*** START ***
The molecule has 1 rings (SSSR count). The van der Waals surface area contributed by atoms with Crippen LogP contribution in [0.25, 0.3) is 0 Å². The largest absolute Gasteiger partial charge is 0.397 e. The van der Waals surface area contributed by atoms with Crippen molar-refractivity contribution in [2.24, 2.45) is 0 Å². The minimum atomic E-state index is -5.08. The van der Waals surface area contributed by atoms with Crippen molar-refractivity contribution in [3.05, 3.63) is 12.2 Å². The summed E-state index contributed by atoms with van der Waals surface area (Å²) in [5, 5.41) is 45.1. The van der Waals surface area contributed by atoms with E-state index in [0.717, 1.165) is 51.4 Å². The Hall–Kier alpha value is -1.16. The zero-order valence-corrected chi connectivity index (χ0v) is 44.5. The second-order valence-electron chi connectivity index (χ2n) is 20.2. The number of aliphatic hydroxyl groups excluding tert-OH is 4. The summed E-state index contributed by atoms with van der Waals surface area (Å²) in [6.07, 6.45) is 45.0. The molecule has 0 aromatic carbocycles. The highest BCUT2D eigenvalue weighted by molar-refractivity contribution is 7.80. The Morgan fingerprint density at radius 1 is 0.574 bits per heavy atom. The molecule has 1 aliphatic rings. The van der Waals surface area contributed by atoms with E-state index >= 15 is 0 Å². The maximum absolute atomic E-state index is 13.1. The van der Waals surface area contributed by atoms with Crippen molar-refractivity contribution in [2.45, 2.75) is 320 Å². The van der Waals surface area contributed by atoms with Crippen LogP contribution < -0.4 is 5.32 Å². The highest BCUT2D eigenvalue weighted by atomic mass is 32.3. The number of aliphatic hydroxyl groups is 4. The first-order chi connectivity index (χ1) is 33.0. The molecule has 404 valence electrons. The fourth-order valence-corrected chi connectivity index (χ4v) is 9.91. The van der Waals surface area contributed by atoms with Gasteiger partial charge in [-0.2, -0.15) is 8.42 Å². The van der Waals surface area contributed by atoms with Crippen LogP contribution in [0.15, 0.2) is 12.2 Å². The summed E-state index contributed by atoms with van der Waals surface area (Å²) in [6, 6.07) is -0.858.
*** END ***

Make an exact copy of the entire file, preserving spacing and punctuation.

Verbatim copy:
The molecule has 1 rings (SSSR count). The van der Waals surface area contributed by atoms with Crippen LogP contribution in [0.25, 0.3) is 0 Å². The largest absolute Gasteiger partial charge is 0.397 e. The van der Waals surface area contributed by atoms with Crippen molar-refractivity contribution in [2.24, 2.45) is 0 Å². The minimum atomic E-state index is -5.08. The van der Waals surface area contributed by atoms with Crippen molar-refractivity contribution in [3.05, 3.63) is 12.2 Å². The summed E-state index contributed by atoms with van der Waals surface area (Å²) in [5, 5.41) is 45.1. The van der Waals surface area contributed by atoms with E-state index in [0.717, 1.165) is 51.4 Å². The Hall–Kier alpha value is -1.16. The zero-order valence-corrected chi connectivity index (χ0v) is 44.5. The second-order valence-electron chi connectivity index (χ2n) is 20.2. The number of aliphatic hydroxyl groups excluding tert-OH is 4. The summed E-state index contributed by atoms with van der Waals surface area (Å²) in [6.07, 6.45) is 45.0. The molecule has 0 aromatic carbocycles. The highest BCUT2D eigenvalue weighted by molar-refractivity contribution is 7.80. The Morgan fingerprint density at radius 1 is 0.574 bits per heavy atom. The molecule has 1 aliphatic rings. The van der Waals surface area contributed by atoms with E-state index >= 15 is 0 Å². The maximum absolute atomic E-state index is 13.1. The van der Waals surface area contributed by atoms with Crippen molar-refractivity contribution in [2.45, 2.75) is 320 Å². The van der Waals surface area contributed by atoms with Crippen LogP contribution < -0.4 is 5.32 Å². The highest BCUT2D eigenvalue weighted by atomic mass is 32.3. The number of aliphatic hydroxyl groups is 4. The first-order chi connectivity index (χ1) is 33.0. The molecule has 404 valence electrons. The fourth-order valence-corrected chi connectivity index (χ4v) is 9.91. The van der Waals surface area contributed by atoms with Gasteiger partial charge in [-0.2, -0.15) is 8.42 Å². The van der Waals surface area contributed by atoms with Crippen LogP contribution in [0.15, 0.2) is 12.2 Å². The summed E-state index contributed by atoms with van der Waals surface area (Å²) in [6, 6.07) is -0.858.